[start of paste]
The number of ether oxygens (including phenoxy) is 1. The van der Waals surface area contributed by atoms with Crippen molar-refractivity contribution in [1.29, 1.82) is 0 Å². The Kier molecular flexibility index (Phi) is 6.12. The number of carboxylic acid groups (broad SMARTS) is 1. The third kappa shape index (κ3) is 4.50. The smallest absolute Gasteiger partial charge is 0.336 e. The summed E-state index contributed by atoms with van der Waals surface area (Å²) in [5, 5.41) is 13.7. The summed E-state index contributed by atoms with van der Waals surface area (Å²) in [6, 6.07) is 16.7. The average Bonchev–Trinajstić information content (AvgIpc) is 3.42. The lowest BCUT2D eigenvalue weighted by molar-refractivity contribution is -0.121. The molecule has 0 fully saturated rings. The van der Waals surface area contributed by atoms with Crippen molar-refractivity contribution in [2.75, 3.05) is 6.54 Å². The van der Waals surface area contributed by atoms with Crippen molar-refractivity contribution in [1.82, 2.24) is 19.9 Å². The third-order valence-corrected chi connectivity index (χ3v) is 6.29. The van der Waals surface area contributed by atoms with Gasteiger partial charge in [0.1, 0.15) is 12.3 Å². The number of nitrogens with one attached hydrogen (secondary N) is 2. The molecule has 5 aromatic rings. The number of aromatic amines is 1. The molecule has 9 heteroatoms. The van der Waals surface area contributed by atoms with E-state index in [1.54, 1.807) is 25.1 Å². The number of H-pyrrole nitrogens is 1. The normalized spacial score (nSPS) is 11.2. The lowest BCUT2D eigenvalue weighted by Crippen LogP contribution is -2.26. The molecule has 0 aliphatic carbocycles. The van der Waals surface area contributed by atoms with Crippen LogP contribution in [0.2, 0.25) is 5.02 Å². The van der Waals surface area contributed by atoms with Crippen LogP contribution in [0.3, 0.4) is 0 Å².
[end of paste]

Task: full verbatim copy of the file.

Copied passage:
The number of ether oxygens (including phenoxy) is 1. The van der Waals surface area contributed by atoms with Crippen molar-refractivity contribution in [1.29, 1.82) is 0 Å². The Kier molecular flexibility index (Phi) is 6.12. The number of carboxylic acid groups (broad SMARTS) is 1. The third kappa shape index (κ3) is 4.50. The smallest absolute Gasteiger partial charge is 0.336 e. The summed E-state index contributed by atoms with van der Waals surface area (Å²) in [5, 5.41) is 13.7. The summed E-state index contributed by atoms with van der Waals surface area (Å²) in [6, 6.07) is 16.7. The average Bonchev–Trinajstić information content (AvgIpc) is 3.42. The lowest BCUT2D eigenvalue weighted by molar-refractivity contribution is -0.121. The molecule has 0 fully saturated rings. The van der Waals surface area contributed by atoms with Crippen molar-refractivity contribution in [2.75, 3.05) is 6.54 Å². The van der Waals surface area contributed by atoms with Crippen molar-refractivity contribution in [1.82, 2.24) is 19.9 Å². The third-order valence-corrected chi connectivity index (χ3v) is 6.29. The van der Waals surface area contributed by atoms with Gasteiger partial charge in [0.1, 0.15) is 12.3 Å². The number of nitrogens with one attached hydrogen (secondary N) is 2. The molecule has 5 aromatic rings. The number of aromatic amines is 1. The molecule has 9 heteroatoms. The van der Waals surface area contributed by atoms with E-state index in [1.54, 1.807) is 25.1 Å². The number of H-pyrrole nitrogens is 1. The normalized spacial score (nSPS) is 11.2. The lowest BCUT2D eigenvalue weighted by Crippen LogP contribution is -2.26. The molecule has 0 aliphatic carbocycles. The van der Waals surface area contributed by atoms with Crippen LogP contribution in [0.2, 0.25) is 5.02 Å². The van der Waals surface area contributed by atoms with Crippen LogP contribution in [0.3, 0.4) is 0 Å².